The Grocery Ninja leaves no aisle unexplored, no jar unopened, no produce untasted. Creep along with her below, and read her past market missions here.
Has anyone else been in a situation where you bump into someone from somewhere completely fabuloussay Cambodia, or Fiji, or Mozambiqueand, horror of horrors, you find, after asking them a million and one nosy questions about the food back home (questions you've always wanted to ask but could never find the right books or expertise to), that this fabulous person, with such a potentially fabulous culinary background, isn't much of a food person at all?
How tragic is that? There is nothing more heartbreaking than hearing someone say, "Food schmoodit's all fuel." (I justify such blatant bigotry on my part by equating it to a dog lover saying, "He's an amazing guy, but we're not going to work out. He's just not a dog person." And yes, props to all you food bloggers out therethe world is a livelier place for the wonderful work you do!)
So it drives me nuts that the Russian housemate isn't much of a food person. Now, don't get me wrong, unlike the aforementioned tragedy of complete indifference, the guy appreciates a tasty bowl of marinated mushrooms like the rest of them. It's just he's never thought about it. Never asked his grandma why, why do the 'shrooms need to sit for hours in sunflower oil? Why the sidekick of raw, sliced onions? What are the little brown and beige seeds bobbing alongside?
I have to admit, when he first popped the cap off the bottle, I was not impressed. They were swimming in a clear, somewhat viscous liquid he identified as vinegar, didn't taste of much beyond sour, and boasted a fairly uninteresting texture of "soft." It was only when they had had a couple of hours in an oil and onion bath that they perked up.
"Won't you please call your mom and ask?" I beg.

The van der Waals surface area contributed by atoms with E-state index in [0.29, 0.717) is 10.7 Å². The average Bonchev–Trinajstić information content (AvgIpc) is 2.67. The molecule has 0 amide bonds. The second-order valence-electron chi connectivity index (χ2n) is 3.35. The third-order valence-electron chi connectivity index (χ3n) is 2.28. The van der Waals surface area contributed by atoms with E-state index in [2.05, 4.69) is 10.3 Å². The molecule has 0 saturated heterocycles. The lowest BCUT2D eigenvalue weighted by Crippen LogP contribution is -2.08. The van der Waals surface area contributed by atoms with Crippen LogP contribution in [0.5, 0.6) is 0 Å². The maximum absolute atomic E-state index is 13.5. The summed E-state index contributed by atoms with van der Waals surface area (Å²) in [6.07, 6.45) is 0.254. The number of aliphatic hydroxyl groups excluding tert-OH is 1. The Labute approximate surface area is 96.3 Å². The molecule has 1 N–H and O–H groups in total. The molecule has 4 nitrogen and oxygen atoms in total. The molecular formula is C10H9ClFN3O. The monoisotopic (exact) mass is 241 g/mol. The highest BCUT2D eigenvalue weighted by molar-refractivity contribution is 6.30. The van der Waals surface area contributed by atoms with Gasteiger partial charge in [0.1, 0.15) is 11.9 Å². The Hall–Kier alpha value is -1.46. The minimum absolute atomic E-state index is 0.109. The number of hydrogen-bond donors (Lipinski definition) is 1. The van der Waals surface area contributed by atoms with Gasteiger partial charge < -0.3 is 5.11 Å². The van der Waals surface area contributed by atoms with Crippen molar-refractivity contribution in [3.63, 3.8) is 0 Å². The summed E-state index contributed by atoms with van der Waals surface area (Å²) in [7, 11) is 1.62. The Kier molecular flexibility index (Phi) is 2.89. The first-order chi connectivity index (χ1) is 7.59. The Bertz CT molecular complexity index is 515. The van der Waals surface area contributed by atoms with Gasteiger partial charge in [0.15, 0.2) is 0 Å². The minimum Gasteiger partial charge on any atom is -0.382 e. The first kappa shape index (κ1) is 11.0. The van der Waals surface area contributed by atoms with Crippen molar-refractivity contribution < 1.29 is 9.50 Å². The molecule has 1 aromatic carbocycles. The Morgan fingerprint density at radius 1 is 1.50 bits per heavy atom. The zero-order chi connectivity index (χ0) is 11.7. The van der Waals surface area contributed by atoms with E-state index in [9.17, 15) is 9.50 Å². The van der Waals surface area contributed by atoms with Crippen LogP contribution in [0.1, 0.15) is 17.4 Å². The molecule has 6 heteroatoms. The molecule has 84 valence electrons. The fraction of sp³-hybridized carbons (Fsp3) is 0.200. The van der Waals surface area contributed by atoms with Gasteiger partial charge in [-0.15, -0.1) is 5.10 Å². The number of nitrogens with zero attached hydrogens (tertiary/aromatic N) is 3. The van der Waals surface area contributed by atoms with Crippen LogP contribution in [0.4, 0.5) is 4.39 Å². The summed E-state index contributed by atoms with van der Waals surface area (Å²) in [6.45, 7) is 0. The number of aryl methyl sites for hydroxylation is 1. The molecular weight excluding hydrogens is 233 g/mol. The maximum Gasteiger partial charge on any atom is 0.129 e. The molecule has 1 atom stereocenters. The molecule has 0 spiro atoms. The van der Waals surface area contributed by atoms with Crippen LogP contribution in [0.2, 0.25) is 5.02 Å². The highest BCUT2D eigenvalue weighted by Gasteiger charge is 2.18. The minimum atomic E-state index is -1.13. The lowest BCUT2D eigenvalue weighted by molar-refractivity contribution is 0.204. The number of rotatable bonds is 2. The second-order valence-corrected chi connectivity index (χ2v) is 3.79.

A flurry of Russian and much gesticulation later, I'm given a few miserly crumbs of information.
"Oh, the oil and onions are just to get rid of the acidity in the vinegar," he says.
Sure enough, the tang of vinegar has been muted. In its place, the unexpectedly nutty notes of sunflower oil, and the sweet, slightly rude crunch of onions. It seems to have worked some magic on the texture–they're decidedly perkier than they were "fresh" out of the jar.
With a little prodding, I'm told the mushrooms are called maslayata in Russian, or "buttery ones." Somewhere in translation they've become "Slippery Jacks" and "Sticky Buns"due, presumably, to the fact that even the freshly gathered mushrooms have sticky caps.
"Mushrooms," my friend proudly announces, "are the great equalizer. In olden days, when the rich feasted on meat and the poor scraped by on buckwheat, mushrooms were accessible to all and took pride of place on the tables of nobility and peasantry alike."
I cannot taste the prized butteryness, and since they're preserved in vinegar, the olfactory hit I get is one note. I'm sure he'll wave his hand dismissively and "bah" me when he reads this, but I can't help but think the regular "home brand" canned mushrooms we get at the supermarket would serve perfectly well in this "salad."
What's promising is how the time spent frolicking in oil has virtually eliminated the vinegar's piquancy and livened up the otherwise pallid 'shrooms. Would it work with other picklesartichoke hearts, for instance? How about pickled baby beetroot?
And the spices? I know one of them is mustard seed, but I cannot, for the life and Googling skills of me, identify the little brown ones. Guys?
About the author: Wan Yan Ling is an impoverished grad student and sourdough finger-crosser living in Rhode Island. She can usually be found in the kitchen procrastinating on "real work" or online tracking down obscure recipes. Ling thinks eating alone is no fun, and she still believes in hand-mixing. More Grocery Ninja this way »